Sustainability is one of the business services criteria implemented by organisation. In order to achieve high efficiency and high return of investment in every sector, organisation is using world-class analytical tools to guide clients through complex choices. IT professionals have to carry additional moral responsibilities to those held by the population in general. This is because they are capable of making and acting on an informed decision in situations that the general public cannot; because they have not received the relevant training. Alternatively, this could be done by offering an advice on how the IT being used could improve client’s businesses.

In the workplace, the standard for using ethics is set by showing respect, being honest and promoting trust. If the management team uses unethical forms of communication, the team and business could fail. Promoting ethics in the workplace gives employees a sense of worth and trust that could help the business and employees succeed. The client places trust in the IT professional on the basis that the service provided will be of benefit to them. It would be quite possible for the professional to use his authority to exploit the client. For example, one can mentioned his ability to access to client’s payroll data used in program testing and plans for reorganization. Imagine the consequences if it is being misused. The opportunities lies in context where they are currently supporting their clients irrespective of what IT brand equipments is being used such as Toshiba, Dell, Acers and many more. They assist on the warranty repair and help clients to make and inform business change decisions. This allows those IT professionals who act with conscience to practice in the knowledge that they will not be undermined commercially by those who have less ethical qualms. It also maintains the client’s trust in their profession, meaning that the clients will continue to seek their services.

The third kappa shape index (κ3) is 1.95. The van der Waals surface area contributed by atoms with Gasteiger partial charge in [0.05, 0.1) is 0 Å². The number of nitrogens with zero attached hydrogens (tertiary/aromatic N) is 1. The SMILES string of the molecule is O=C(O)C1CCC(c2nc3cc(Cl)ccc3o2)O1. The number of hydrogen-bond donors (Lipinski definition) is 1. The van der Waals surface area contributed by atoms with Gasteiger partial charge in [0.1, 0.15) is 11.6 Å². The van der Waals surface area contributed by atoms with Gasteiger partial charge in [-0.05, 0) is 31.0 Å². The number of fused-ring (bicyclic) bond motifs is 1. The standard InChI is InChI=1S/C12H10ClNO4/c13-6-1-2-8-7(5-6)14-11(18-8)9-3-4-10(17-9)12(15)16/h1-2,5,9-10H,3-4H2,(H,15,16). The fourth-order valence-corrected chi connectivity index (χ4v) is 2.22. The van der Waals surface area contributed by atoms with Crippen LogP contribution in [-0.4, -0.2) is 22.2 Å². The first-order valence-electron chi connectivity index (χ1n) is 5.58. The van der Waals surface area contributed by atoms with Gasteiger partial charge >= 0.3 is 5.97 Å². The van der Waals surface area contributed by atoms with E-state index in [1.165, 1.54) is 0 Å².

The Model of Ethical IT (see figure) may thus serve as a powerful conceptual tool. It illustrates the relationships between various key elements in the IT space. It therefore offers a means by which IT professionals may interact with the concepts in an experiential way. Thus, educators may employ the model to stimulate conceptual shifts. Individual professionals may be prompted by the model to reflect on the applicability of the various citizenships to their everyday practice. Academics may interact with the model when defining the scope of IT professionals’ ethical responsibility. Industry leaders may also be inspired by the model when setting standards of conduct and statements of aspiration. According to Stoodley et al. (2010), this model illustrates more clearly the widening awareness in these experiences. For example, a progression may be seen in professionals’ awareness of the beneficiaries across the citizenships (in the top right hand corner of the expanding rectangles), as professionals increasingly include a wider range of people from their inner circle, through the organisation and client, to humanity. This widening awareness is equally evident in the Act and Intention. The model makes the concept of an increasingly outwardly focussed regard conceptually evident to the viewer.